Collectively, Multnomah students provide more than 38,000 hours to communities each year — and their contributions span the globe.
They serve as role models for at-risk teens in Portland. They partner with nonprofit agencies in the greater community. And this Friday, the men’s basketball team is heading to Taiwan for a trip filled with service projects, community outreach and basketball games.
The Lions will compete in nine games, including Lovelife, a high-profile annual event that raises awareness and money for children with cancer. Teammates will present the Good News during each half-time.
“This trip is important because it’s an exceptional opportunity to share the gospel,” says sophomore business major Tanner Schula. “God has blessed us with the platform of basketball for ministry. Through basketball, we can first connect with the Taiwanese on a personal basis — and then share Christ.”
During the nine-day trip, the Lions will visit several schools, churches and an assisted living facility.
“It’s exciting that a small Christian school can have such a large capacity for ministry,” says Schula, “This trip displays Multnomah’s expansive reach.”
‘What Multnomah is all about’
Head Basketball Coach Curt Bickley puts a heavy emphasis on outreach and community service; he’s led his teams on mission trips to the Czech Republic and Taiwan for the past seven years. This is the fifth time the Lions are traveling to Taiwan.
“We’re looking forward to seeing old friends, spreading the Gospel, and playing basketball in a great place,” says Bickley. “It’s very exciting that our university has such an emphasis on mission work and that we get to take part in such a great trip.”
The athletes don’t stop serving when they’re back in the States. For the past eight years, the Lions have hosted a free basketball clinic for children at a Native American reservation in Washington. The clinic gives the team an opportunity to impart their skills — and share their faith. “Kids have gotten saved at these events,” says Bickley.
The Lions also volunteer at Providence Children’s Hospital, just down the street from campus. The athletes connect with boy and girls, some of them terminally ill, for a few hours each week. They play games, read, color or just talk.
“Our outreach is extensive,”says Bickley. “This team reflects what Multnomah is all about.”
Communicating values through action
The trip to Taiwan closely follows another service event Multnomah has observed for decades — Day of Outreach. Once every spring and fall, students volunteer at several locations in the Portland community in need of their time and energy. A volunteer site can be anywhere: a nonprofit organization, a school, a community center. Even a neighbor’s home. MU cancels classes for the day so students can devote their whole morning to service.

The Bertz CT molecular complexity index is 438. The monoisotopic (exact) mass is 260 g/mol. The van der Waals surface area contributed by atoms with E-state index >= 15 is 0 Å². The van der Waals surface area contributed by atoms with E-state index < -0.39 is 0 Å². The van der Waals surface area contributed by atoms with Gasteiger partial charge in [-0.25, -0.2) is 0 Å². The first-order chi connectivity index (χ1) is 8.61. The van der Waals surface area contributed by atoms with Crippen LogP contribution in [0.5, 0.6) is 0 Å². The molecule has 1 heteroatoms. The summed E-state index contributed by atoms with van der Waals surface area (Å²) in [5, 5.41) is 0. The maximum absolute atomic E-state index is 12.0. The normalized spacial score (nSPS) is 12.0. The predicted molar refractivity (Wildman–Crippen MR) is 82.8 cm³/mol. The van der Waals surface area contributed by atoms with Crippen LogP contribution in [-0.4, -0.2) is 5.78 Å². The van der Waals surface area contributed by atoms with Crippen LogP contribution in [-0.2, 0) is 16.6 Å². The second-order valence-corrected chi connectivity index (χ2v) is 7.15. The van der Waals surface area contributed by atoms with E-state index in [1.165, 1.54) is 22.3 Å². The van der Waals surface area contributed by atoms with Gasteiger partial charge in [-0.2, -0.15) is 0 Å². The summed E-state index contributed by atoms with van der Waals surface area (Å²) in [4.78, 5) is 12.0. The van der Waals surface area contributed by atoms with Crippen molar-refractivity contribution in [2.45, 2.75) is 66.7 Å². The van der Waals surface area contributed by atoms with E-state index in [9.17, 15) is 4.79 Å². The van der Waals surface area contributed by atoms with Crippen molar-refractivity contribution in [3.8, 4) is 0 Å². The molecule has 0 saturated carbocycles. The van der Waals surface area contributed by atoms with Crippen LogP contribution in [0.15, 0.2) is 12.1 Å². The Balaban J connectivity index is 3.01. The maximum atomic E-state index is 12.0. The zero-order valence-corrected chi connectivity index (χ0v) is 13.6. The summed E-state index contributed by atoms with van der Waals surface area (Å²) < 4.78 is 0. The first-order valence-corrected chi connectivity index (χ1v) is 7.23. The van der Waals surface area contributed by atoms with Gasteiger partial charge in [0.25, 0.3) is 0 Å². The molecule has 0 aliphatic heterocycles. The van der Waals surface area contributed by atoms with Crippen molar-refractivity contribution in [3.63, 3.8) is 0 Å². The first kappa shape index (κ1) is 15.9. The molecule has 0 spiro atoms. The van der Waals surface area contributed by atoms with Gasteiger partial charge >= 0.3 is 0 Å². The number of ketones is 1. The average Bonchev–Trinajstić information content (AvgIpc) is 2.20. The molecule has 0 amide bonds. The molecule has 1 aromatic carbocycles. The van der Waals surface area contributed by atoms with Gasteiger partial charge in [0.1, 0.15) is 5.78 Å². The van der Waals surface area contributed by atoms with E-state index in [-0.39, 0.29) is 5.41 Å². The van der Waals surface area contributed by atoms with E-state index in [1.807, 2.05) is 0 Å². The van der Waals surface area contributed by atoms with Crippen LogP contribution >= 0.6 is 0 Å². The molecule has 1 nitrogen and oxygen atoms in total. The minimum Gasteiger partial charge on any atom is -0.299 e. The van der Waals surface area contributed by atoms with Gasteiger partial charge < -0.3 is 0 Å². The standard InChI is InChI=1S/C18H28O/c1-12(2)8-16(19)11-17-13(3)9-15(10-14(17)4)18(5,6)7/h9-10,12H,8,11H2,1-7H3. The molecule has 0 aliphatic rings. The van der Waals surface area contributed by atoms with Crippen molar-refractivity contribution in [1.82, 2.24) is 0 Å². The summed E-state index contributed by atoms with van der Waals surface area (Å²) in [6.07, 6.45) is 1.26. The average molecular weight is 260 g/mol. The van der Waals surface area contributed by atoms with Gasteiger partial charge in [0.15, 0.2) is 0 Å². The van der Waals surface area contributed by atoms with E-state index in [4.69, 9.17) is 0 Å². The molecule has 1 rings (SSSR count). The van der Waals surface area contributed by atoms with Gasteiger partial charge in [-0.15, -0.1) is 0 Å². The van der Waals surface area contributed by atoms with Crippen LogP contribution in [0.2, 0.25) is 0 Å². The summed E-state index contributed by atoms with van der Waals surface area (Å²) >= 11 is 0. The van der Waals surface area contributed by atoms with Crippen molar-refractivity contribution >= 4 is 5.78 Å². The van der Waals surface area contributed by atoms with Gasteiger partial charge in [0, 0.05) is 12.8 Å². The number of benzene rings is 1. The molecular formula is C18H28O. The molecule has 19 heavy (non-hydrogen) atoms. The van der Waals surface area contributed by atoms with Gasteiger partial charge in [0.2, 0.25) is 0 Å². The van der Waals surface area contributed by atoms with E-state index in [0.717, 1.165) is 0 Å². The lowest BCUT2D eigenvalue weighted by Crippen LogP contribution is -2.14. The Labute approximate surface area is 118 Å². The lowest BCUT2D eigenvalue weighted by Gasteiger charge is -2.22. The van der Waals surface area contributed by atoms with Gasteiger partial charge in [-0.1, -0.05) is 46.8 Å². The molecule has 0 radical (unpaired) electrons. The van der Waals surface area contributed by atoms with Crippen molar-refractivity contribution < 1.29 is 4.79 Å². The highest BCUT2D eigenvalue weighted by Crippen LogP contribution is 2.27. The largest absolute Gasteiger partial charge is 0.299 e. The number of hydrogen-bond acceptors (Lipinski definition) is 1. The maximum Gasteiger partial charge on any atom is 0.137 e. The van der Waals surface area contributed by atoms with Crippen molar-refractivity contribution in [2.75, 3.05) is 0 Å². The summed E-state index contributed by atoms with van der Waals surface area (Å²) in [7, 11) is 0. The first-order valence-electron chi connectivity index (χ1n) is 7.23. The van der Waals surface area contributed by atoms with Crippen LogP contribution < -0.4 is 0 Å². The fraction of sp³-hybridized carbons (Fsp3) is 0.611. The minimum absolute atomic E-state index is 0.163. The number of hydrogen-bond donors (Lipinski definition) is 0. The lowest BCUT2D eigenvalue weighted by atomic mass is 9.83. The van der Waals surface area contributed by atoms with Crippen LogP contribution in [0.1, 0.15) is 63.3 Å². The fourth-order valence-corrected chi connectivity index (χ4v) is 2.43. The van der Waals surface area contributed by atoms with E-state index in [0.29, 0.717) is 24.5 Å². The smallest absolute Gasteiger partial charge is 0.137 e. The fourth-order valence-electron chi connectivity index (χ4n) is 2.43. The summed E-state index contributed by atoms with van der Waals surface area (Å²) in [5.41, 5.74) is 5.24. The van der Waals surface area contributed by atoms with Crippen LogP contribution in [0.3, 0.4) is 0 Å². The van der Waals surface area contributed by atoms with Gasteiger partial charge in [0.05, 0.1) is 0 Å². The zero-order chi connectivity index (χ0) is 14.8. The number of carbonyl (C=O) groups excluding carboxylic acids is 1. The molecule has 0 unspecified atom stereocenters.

Senior psychology major Brenna Coy has been attending Day of Outreach since she transferred to MU as a sophomore. “Volunteering encourages me and other students to reach out to our neighborhood,” she says. “It builds bridges in the community.”
Theology and philosophy professor Dr. Mike Gurney agrees. He appreciates the opportunity to impact local organizations while interacting with students outside the classroom. Multnomah requires half of its professors to participate in each Day of Outreach event.
“As Christians, it’s not just about what we say; it’s also about what we do,” he says. “We want to communicate our values through action.”
One fall, Gurney and Coy joined a group of student volunteers at Portland Metro Arts (PMA), a nonprofit community arts organization in Southeast Portland. For several hours they dusted, wiped, polished and swept.
Nancy Yeamans, PMA’s executive director, supervised as students bustled around her. A vacuum hummed in the background, and the smell of Windex hung in the air.
“I know you think that cleaning is probably not a big deal,” she said. “But to us it’s a huge deal because we rely a lot on volunteers. It’s meaningful beyond what you can imagine.”
‘We need to love people’
Besides international trips and Day of Outreach, students participate year-round in Service Learning, a campus-based program that connects them with local nonprofits. Students volunteer weekly at more than 70 organizations across the Portland metro area. They also gain priceless wisdom from field specialists who double as mentors.
“We’re committed to helping students integrate what they’re learning in the classroom with real life,” says Service Learning Director Dr. Roger Trautmann. “Whatever service God puts on their hearts is a possibility. From skateboarding to helping the homeless, from children’s ministry to working with seniors, we can connect them with more than 1,500 churches, ministries and service organizations.”
Sophomore Bible and theology major Katie Mansanti says Service Learning connected her to Adorned in Grace Design Studio, an outreach to at-risk teen girls in Northeast Portland. People donate all kinds of fabrics to the nonprofit, where volunteers like Mansanti teach the girls how to sew. The studio aims to prevent sex trafficking by empowering young women to become advocates on behalf of their sisters and friends.
Volunteers provide snacks, help with homework, offer workshops, run a mentorship program and lead a Bible study. “This is a safe place for them to hang out after school and have someone to talk to,” Mansanti says.
Mansanti’s knack for sewing and heart for teens was a perfect fit for the studio. “It’s nice to take something that’s second nature to me and share it with these girls,” she says. “We all need someone to nudge us along and tell us we’re doing a good job.”
Volunteering may be a time commitment for students, but Mansanti doesn’t see it as a burden. “Service Learning allows you to give back,” she says. “Helping people is important to God. We need to love people and be Jesus to them.”